Laugh­ing all the way to Rio

CityPress - - Sport -

“I have achieved my dream and qual­i­fied for the Rio Olympics.”

With these sim­ple words, South Africa’s Ste­fano Mar­cia an­nounced on his Face­book page that he had qual­i­fied for a slot in the Men’s Laser class event at the Olympics later this year.

Mar­cia is com­pet­ing in the Laser World Cham­pi­onships in Mex­ico to work on his over­all per­for­mance and is aim­ing for a top-35 fin­ish to boost his chances of do­ing well in Rio.

He is in 39th po­si­tion in the World Cham­pi­onships and wants to im­prove his world rank­ing of 81st.

Given that South African sailors are not backed by a na­tional fed­er­a­tion or a na­tional squad, Mar­cia’s achieve­ment is massive.

Most of the sailors on the in­ter­na­tional cir­cuit who are se­ri­ous about qual­i­fy­ing for the Olympics are part of a na­tional squad, which is backed by fed­er­a­tions and gov­ern­ments and which in­cludes back-up per­son­nel, coaches, on-wa­ter as­sis­tance and more.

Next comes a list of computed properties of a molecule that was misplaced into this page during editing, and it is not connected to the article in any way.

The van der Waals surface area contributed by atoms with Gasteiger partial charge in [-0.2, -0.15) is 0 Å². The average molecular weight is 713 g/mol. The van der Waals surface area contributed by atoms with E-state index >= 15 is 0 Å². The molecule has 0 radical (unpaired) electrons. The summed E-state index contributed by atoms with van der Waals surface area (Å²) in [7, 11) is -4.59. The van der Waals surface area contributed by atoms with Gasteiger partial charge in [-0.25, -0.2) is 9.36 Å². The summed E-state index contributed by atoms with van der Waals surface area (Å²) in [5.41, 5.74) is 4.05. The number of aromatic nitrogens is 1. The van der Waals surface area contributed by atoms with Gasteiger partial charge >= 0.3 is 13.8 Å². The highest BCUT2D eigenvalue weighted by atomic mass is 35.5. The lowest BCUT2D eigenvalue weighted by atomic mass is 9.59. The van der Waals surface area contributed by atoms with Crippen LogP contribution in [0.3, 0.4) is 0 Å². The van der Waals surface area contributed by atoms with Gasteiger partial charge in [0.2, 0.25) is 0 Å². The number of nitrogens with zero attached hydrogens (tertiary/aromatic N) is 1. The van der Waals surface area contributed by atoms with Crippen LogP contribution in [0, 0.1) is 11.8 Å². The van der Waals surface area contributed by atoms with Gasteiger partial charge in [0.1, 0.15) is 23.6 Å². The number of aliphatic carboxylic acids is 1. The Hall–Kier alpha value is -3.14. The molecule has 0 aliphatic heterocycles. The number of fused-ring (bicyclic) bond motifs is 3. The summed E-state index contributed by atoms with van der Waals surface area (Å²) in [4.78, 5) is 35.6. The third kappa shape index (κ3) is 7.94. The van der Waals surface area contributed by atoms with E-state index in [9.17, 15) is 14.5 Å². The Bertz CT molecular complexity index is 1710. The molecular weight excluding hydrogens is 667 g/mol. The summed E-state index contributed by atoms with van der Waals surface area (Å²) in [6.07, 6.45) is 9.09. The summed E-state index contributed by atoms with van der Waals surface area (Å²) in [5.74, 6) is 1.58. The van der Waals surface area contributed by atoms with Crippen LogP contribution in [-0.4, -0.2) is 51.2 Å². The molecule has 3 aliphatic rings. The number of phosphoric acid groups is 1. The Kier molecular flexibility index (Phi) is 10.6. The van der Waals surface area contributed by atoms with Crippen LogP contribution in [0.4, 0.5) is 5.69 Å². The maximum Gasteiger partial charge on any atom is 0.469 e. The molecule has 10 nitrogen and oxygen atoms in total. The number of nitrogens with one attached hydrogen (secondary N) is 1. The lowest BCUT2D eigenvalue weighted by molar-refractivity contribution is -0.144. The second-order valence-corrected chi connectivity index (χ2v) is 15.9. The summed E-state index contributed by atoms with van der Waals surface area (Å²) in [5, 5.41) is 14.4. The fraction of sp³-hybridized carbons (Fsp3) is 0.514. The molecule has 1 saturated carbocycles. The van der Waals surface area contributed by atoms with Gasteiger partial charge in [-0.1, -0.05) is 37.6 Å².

For South African sailors, this is sim­ply not part of the deal as they are known as “pri­va­teers” on the cir­cuit – do­ing their own thing, of­ten fund­ing them­selves and op­er­at­ing as in­di­vid­u­als.

Two other South Africans, the McNeill broth­ers, Rudy and Mike, who were com­pet­ing in the same event, qual­i­fied for the bronze fleet in 136th and 157th places over­all.

At this stage, only two other South African sail­ing teams have an op­por­tu­nity to qual­ify for the Olympics.

They are the Men’s 470 team of Ase­n­athi Jim and Roger Hud­son, and the 49er Skiff team of Graeme Will­cox and An­drew Tar­boton.

– Staff re­porter

MAK­ING WAVES South Africa’s Olympic sail­ing hope­ful, Ste­fano Mar­cia

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